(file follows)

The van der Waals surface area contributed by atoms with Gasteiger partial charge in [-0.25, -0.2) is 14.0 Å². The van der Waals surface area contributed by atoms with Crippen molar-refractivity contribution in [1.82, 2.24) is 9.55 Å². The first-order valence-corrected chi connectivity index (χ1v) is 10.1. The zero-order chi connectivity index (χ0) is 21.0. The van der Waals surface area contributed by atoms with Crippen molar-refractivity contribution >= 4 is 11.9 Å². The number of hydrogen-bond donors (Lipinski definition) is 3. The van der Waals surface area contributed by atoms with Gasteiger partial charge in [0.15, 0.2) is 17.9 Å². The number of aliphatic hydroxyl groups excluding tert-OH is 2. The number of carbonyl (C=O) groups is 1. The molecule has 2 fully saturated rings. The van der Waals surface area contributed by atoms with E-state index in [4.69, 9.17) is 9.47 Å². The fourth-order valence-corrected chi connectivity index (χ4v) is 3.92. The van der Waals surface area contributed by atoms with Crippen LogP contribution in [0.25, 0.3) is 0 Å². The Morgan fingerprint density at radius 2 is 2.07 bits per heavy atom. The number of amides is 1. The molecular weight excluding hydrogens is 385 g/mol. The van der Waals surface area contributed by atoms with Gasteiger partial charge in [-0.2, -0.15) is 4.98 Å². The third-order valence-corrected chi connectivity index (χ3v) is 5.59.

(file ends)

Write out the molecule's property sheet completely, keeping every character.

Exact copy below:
The van der Waals surface area contributed by atoms with Gasteiger partial charge in [-0.25, -0.2) is 14.0 Å². The van der Waals surface area contributed by atoms with Crippen molar-refractivity contribution in [1.82, 2.24) is 9.55 Å². The first-order valence-corrected chi connectivity index (χ1v) is 10.1. The zero-order chi connectivity index (χ0) is 21.0. The van der Waals surface area contributed by atoms with Crippen molar-refractivity contribution >= 4 is 11.9 Å². The number of hydrogen-bond donors (Lipinski definition) is 3. The van der Waals surface area contributed by atoms with Gasteiger partial charge in [0.15, 0.2) is 17.9 Å². The number of aliphatic hydroxyl groups excluding tert-OH is 2. The number of carbonyl (C=O) groups is 1. The molecule has 2 fully saturated rings. The van der Waals surface area contributed by atoms with E-state index in [4.69, 9.17) is 9.47 Å². The fourth-order valence-corrected chi connectivity index (χ4v) is 3.92. The van der Waals surface area contributed by atoms with Crippen LogP contribution in [0.25, 0.3) is 0 Å². The Morgan fingerprint density at radius 2 is 2.07 bits per heavy atom. The number of amides is 1. The molecular weight excluding hydrogens is 385 g/mol. The van der Waals surface area contributed by atoms with Gasteiger partial charge in [-0.2, -0.15) is 4.98 Å². The third-order valence-corrected chi connectivity index (χ3v) is 5.59.